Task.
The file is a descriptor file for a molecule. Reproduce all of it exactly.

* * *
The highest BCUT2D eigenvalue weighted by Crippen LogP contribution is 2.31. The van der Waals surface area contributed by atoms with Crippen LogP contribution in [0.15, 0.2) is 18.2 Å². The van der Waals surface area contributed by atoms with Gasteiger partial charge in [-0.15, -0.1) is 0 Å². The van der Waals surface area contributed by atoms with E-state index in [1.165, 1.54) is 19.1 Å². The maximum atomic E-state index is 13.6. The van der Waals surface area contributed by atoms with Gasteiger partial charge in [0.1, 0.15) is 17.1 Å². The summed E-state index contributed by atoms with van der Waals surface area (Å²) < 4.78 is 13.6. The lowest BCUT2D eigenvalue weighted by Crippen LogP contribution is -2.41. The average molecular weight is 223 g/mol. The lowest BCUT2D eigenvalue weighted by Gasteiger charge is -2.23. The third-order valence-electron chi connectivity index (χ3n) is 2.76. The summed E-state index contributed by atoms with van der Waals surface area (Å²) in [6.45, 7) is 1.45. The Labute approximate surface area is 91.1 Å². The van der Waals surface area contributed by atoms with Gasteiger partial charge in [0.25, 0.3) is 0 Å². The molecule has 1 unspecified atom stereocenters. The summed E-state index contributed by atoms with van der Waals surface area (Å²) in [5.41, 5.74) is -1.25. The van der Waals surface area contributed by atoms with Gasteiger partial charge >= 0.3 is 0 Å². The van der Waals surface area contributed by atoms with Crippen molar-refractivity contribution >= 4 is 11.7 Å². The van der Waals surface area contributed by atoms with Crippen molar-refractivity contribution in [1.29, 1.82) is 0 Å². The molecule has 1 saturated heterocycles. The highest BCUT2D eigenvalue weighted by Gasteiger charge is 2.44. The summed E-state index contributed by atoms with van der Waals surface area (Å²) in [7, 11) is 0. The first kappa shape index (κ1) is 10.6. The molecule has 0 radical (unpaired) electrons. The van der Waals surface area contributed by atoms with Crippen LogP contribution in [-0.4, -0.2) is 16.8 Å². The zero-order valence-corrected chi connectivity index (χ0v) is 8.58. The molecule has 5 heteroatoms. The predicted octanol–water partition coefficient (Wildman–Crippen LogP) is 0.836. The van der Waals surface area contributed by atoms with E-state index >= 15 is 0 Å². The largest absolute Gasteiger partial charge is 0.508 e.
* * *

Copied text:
The highest BCUT2D eigenvalue weighted by Crippen LogP contribution is 2.31. The van der Waals surface area contributed by atoms with Crippen LogP contribution in [0.15, 0.2) is 18.2 Å². The van der Waals surface area contributed by atoms with Gasteiger partial charge in [-0.15, -0.1) is 0 Å². The van der Waals surface area contributed by atoms with E-state index in [1.165, 1.54) is 19.1 Å². The maximum atomic E-state index is 13.6. The van der Waals surface area contributed by atoms with Gasteiger partial charge in [0.1, 0.15) is 17.1 Å². The summed E-state index contributed by atoms with van der Waals surface area (Å²) < 4.78 is 13.6. The lowest BCUT2D eigenvalue weighted by Crippen LogP contribution is -2.41. The average molecular weight is 223 g/mol. The lowest BCUT2D eigenvalue weighted by Gasteiger charge is -2.23. The third-order valence-electron chi connectivity index (χ3n) is 2.76. The summed E-state index contributed by atoms with van der Waals surface area (Å²) in [6.45, 7) is 1.45. The Labute approximate surface area is 91.1 Å². The van der Waals surface area contributed by atoms with Gasteiger partial charge in [0.25, 0.3) is 0 Å². The molecule has 1 unspecified atom stereocenters. The summed E-state index contributed by atoms with van der Waals surface area (Å²) in [5.41, 5.74) is -1.25. The van der Waals surface area contributed by atoms with Gasteiger partial charge >= 0.3 is 0 Å². The van der Waals surface area contributed by atoms with Crippen molar-refractivity contribution >= 4 is 11.7 Å². The van der Waals surface area contributed by atoms with Crippen molar-refractivity contribution in [1.29, 1.82) is 0 Å². The molecule has 1 saturated heterocycles. The highest BCUT2D eigenvalue weighted by Gasteiger charge is 2.44. The summed E-state index contributed by atoms with van der Waals surface area (Å²) in [7, 11) is 0. The first kappa shape index (κ1) is 10.6. The molecule has 0 radical (unpaired) electrons. The van der Waals surface area contributed by atoms with Crippen LogP contribution in [-0.4, -0.2) is 16.8 Å². The zero-order valence-corrected chi connectivity index (χ0v) is 8.58. The molecule has 5 heteroatoms. The predicted octanol–water partition coefficient (Wildman–Crippen LogP) is 0.836. The van der Waals surface area contributed by atoms with E-state index >= 15 is 0 Å². The largest absolute Gasteiger partial charge is 0.508 e.